NAPSNet Daily Report
thursday, march 22, 2001

I. United States

II. Republic of Korea

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I. United States

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1. US-PRC Talks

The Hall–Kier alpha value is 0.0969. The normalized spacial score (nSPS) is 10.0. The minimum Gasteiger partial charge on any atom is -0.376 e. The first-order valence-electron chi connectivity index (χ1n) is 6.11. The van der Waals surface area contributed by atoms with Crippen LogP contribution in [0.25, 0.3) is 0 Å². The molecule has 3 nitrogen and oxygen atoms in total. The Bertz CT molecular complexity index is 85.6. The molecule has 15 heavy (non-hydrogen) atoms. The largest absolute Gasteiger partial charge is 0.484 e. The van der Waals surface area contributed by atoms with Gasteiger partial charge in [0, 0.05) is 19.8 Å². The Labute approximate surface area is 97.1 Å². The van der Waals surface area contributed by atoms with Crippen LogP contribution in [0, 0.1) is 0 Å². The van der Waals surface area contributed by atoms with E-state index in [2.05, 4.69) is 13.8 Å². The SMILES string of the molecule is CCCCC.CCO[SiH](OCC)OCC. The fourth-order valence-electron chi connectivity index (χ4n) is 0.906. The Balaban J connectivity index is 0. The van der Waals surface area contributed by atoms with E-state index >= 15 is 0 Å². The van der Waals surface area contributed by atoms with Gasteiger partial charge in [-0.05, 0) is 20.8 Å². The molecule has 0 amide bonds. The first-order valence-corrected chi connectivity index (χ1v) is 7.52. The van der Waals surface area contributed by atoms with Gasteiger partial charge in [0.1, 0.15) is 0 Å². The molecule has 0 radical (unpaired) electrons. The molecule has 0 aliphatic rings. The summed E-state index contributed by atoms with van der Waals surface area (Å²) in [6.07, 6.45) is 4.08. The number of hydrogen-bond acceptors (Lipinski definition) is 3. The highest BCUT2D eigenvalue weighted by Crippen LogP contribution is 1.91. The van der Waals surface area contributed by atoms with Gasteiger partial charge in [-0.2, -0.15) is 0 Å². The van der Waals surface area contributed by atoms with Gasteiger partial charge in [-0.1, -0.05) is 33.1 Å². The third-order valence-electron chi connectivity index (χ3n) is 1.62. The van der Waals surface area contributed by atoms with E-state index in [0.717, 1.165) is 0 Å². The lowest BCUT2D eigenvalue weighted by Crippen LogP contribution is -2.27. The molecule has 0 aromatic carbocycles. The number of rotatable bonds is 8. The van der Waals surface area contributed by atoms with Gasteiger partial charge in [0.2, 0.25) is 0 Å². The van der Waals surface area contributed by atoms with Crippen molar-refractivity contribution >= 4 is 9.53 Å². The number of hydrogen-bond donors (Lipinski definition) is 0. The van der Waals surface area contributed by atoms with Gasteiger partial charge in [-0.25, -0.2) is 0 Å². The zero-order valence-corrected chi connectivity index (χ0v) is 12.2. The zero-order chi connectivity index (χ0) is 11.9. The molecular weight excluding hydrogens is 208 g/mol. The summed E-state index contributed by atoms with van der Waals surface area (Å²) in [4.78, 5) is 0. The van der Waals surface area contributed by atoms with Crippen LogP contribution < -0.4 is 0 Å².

The Washington Post (Steven Mufson, "CRITICISM GREETS CHINA OFFICIAL," 3/22/01) reported that PRC Vice Premier Qian Qichen arrived in Washington on March 21 for talks with President Bush and Secretary of State Colin L. Powell. Members of the US Congress spoke out against the PRC bid for the 2008 Olympics, human rights groups attacked the PRC rights record, US State Department spokesman Richard A. Boucher called for the release of an American University scholar jailed in the PRC, and another US senior State Department official said comments Qian made this week about US-Taiwan relations were "unnecessarily provocative." Qian met last night with Powell for dinner and talks on issues including Iraqi sanctions, PRC and DPRK missile proliferation, PRC opposition to US missile defense plans and delays in PRC fulfillment of an agreement to open its markets before joining the World Trade Organization. Regarding the talks, Boucher said, "In some of these areas, we cooperate quite well with China. In other areas, we have differences. We will communicate a strong desire to expand the common ground, but we won't shrink from discussing the differences candidly and on the basis of mutual respect." Another senior US State Department official said, "Qian Qichen is trying to gauge the administration's attitudes toward China and wants to generally find a good, workmanlike relationship with the United States. He made it harder by speaking out so roundly against certain weapons sales to Taiwan, which, after all, are part of our obligations under the Taiwan Relations Act." In general, Qian can expect greater candor from the US because key administration officials including Deputy Defense Secretary Paul D. Wolfowitz, Deputy Secretary of State Richard L. Armitage and Vice President Cheney's chief of staff, I. Lewis Libby have advocated a more "straightforward" approach to the PRC and more open support for democratic Taiwan. An administration official said, "We recognize [China is] a great country, and maybe sometime in the future a great power. We have no desire to thwart that, but we have some reservations about how she treats her own people and resolves international problems." [Ed. note: This article was included in the US Department of Defense's Early Bird news service for March 22, 2001.]